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Team Injury Projections

The Team Injury Projections are here, driven by our brand new injury forecasting system, the Comprehensive Health Index [of] Pitchers [and] Players [with] Evaluative Results—or, more succinctly, CHIPPER. Thanks to work by Colin Wyers and Dan Turkenkopf and a database loaded with injuries dating back to the 2002 season—that's nearly 4,600 players and well over 400,000 days lost to injury—we now have a system that produces injury-risk assessments to three different degrees. CHIPPER projects ratings for players based on their injury history—these ratings measure the probability of a player missing one or more games, 15 or more games, or 30 or more games. CHIPPER will have additional features added to it throughout the spring and early season that will enhance the accuracy of our injury coverage.

These ratings are also available in the Player Forecast Manager (pfm.baseballprospectus.com), where they'll be sortable by league or position—you won’t have to wait for us to finish writing this series in order to see the health ratings for all of the players.

PHILADELPHIA PHILLIES
Team Audit | Depth Chart
 

Dashboard


2010 Recap
 

2010
 

2009
 

2008
 

2007
Finish here
52 entries
21 DL trips
               

830
TDL

16
DMPI
 

830
TDL
12th
 

16
DMPI
7th
 

869
TDL
6th
 

16
DMPI
7th
 

1018
TDL
17th
 

41
DMPI
29th
 

1105
TDL
16th
 

28
DMPI
17th

Hitters in approximate Depth Charts order at time of publication

 

Days Lost to Injury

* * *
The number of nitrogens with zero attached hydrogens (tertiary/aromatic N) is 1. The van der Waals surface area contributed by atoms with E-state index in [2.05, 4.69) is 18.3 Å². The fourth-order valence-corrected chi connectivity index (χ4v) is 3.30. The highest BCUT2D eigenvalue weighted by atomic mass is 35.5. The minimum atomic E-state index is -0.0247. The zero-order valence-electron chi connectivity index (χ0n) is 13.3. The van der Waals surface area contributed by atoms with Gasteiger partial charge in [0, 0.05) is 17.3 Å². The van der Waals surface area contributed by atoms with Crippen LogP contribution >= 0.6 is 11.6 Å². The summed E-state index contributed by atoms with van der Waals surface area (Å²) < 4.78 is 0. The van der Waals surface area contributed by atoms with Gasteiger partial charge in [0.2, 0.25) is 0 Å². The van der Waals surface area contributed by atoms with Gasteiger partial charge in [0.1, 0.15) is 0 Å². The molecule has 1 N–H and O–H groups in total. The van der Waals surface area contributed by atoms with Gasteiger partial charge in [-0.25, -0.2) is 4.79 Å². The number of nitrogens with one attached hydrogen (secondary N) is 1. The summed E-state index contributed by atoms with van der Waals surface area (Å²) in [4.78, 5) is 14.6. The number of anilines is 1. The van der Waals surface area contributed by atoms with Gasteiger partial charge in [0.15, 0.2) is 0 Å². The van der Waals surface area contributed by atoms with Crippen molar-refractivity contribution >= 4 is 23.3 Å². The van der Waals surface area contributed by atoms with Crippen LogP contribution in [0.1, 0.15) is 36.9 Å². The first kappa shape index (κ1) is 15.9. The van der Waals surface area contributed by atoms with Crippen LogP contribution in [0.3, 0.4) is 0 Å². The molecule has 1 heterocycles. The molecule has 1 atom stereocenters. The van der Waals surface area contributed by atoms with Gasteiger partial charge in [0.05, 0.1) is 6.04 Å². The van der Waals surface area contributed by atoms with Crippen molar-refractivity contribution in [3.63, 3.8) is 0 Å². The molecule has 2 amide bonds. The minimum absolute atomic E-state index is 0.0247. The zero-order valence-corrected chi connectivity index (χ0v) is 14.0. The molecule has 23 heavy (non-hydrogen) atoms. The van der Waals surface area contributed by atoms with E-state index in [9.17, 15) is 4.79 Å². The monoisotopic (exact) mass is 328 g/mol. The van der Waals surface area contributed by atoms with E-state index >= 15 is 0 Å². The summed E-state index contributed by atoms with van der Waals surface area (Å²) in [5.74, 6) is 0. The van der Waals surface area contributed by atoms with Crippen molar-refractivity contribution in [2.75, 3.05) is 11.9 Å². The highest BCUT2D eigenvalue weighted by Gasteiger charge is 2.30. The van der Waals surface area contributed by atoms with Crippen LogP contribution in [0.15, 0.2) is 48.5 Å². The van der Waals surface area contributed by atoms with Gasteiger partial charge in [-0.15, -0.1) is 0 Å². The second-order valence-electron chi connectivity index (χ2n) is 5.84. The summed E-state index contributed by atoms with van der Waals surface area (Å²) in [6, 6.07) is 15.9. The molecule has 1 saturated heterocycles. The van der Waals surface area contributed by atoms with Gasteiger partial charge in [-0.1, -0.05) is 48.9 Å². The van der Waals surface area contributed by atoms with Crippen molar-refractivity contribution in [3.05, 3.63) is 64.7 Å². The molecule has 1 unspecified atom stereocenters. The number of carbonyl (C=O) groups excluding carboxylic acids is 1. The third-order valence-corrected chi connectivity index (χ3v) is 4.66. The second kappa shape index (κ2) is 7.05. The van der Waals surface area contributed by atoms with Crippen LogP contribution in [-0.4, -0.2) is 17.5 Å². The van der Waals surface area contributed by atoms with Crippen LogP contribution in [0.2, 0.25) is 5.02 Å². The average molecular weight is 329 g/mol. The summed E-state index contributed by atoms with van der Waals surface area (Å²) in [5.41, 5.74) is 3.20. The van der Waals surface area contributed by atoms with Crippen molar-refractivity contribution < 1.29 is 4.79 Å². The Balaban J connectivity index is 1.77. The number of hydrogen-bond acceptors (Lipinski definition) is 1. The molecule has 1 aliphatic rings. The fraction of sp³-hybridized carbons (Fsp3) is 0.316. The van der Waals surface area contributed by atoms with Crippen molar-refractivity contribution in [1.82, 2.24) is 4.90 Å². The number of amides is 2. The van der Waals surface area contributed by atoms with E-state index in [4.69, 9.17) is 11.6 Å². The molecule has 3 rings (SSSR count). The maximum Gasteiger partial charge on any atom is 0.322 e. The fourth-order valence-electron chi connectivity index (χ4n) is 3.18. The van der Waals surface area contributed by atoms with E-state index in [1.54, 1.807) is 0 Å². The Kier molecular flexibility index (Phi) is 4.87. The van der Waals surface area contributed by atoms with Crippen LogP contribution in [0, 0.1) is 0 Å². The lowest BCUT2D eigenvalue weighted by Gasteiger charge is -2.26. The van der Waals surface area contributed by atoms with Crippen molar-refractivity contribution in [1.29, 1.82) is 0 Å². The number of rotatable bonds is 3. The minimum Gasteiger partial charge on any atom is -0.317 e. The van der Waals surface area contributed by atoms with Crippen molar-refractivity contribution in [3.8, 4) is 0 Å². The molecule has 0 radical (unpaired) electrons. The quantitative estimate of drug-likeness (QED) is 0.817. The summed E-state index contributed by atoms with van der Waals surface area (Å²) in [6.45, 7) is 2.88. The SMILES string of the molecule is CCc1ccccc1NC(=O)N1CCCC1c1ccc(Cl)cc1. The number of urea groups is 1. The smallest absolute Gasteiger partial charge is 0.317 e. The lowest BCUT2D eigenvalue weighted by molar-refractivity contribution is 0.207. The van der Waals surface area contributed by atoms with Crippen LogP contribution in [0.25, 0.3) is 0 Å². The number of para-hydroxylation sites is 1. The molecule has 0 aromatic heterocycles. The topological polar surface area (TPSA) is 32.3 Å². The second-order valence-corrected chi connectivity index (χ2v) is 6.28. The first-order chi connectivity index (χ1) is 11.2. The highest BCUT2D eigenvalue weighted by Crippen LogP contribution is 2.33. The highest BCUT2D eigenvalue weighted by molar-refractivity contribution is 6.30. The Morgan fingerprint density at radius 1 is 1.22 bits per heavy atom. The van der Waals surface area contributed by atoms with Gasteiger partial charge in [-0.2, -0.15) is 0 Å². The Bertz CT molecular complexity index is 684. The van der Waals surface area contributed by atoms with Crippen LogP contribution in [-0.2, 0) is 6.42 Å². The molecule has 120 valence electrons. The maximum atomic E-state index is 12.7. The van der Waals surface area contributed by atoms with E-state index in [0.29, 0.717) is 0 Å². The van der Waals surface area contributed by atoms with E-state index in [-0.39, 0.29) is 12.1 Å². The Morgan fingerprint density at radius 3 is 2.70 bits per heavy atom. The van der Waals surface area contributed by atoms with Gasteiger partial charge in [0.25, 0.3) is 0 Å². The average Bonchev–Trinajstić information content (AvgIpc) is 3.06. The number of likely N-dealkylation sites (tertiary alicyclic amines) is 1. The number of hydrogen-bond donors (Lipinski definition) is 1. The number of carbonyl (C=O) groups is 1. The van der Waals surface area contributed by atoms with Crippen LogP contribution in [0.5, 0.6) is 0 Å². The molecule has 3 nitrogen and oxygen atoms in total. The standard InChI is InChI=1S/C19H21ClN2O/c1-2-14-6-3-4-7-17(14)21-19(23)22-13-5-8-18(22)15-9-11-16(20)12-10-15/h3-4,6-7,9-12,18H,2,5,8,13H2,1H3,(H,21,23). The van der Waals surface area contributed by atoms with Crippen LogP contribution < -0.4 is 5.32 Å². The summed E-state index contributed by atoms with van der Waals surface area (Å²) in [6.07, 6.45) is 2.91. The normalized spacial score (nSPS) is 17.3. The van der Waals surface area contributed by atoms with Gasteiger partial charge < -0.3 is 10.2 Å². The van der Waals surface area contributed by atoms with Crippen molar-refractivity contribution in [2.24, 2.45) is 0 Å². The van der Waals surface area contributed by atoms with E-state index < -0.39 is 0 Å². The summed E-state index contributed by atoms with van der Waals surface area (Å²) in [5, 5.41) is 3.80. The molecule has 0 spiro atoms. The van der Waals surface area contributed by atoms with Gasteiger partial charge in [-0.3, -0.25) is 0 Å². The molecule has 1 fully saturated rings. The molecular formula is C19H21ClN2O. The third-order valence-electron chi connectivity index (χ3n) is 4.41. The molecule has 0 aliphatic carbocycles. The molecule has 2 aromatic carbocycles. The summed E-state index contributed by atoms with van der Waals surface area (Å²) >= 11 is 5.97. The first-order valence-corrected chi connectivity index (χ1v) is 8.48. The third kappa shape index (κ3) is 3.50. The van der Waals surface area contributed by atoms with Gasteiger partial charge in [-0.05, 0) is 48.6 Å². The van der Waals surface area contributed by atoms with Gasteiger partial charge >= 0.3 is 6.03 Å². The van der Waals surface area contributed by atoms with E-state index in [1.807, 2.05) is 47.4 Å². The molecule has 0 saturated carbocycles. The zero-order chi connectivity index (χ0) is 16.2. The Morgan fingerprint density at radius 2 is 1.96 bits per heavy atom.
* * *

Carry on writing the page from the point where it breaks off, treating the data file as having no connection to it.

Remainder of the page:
2011 Injury Risk

Player

Age

2008

2009

2010

1-day

15-days

30-days
Jimmy Rollins

32

24

0

87

Red

Red

Red
Placido Polanco

35

12

3

34

Red

Yellow

Yellow
Chase Utley

32

0

3

51

Red

Red

Yellow
Ryan Howard

31

0

2

19

Yellow

Yellow

Green
Raul Ibanez

39

0

26

2

Red

Yellow

Yellow
Shane Victorino

30

17

7

15

Red

Yellow

Yellow
Domonic Brown

23

0

0

18

Yellow

Yellow

Green
Carlos Ruiz

32

2

34

29

Red

Red

Yellow
Ross Gload

35

0

0

20

Red

Yellow

Yellow
Brian Bocock

26

0

0

0

Green

Green

Green
Wilson Valdez

33

0

0

1

Yellow

Green

Green
Ben Francisco

29

0

0

0

Yellow

Green

Green
John Mayberry

27

0

0

0

Yellow

Green

Green
Brian Schneider

34

15

47

20

Red

Red

Red

Pitchers in approximate Depth Charts order at time of publication

 

Days Lost to Injury

2011 Injury Risk

Player

Age

2008

2009

2010

1-day

15-days

30-days
Roy Halladay

34

0

16

0

Yellow

Yellow

Green
Cliff Lee

32

4

0

35

Yellow

Green

Green
Roy Oswalt

33

29

51

0

Yellow

Yellow

Green
Cole Hamels

27

0

9

0

Green

Green

Green
Joe Blanton

30

0

0

38

Yellow

Green

Green
Kyle Kendrick

26

0

0

0

Green

Green

Green
Brad Lidge

34

21

27

63

Red

Yellow

Yellow
Jose Contreras

39

86

14

0

Red

Red

Red
Ryan Madson

30

5

4

70

Yellow

Yellow

Green
Danys Baez

33

191

0

19

Red

Yellow

Yellow
J.C. Romero

35

3

107

27

Red

Red

Red
Antonio Bastardo

25

0

69

28

Yellow

Yellow

Green
Vance Worley

23

0

0

0

Green

Green

Green

Summary: Despite injuries to key players, including Jamie Moyer, Chase Utley, and Jimmy Rollins, the Phillies still managed to outlast the Braves, who had to deal with their own assortment of injuries. The Phillies made a dramatic turnaround over the last two years by drastically decreasing their amount of time missed per injury. The hitters were hurt more often in 2010 (roughly 70 percent of the Phils’ database entries went to position players), but the pitching staff made up 63 percent of the days lost to injury, thanks to J.A. Happ (forearm strain), Ryan Madson (foot surgery), and Jamie Moyer (elbow sprain), among others.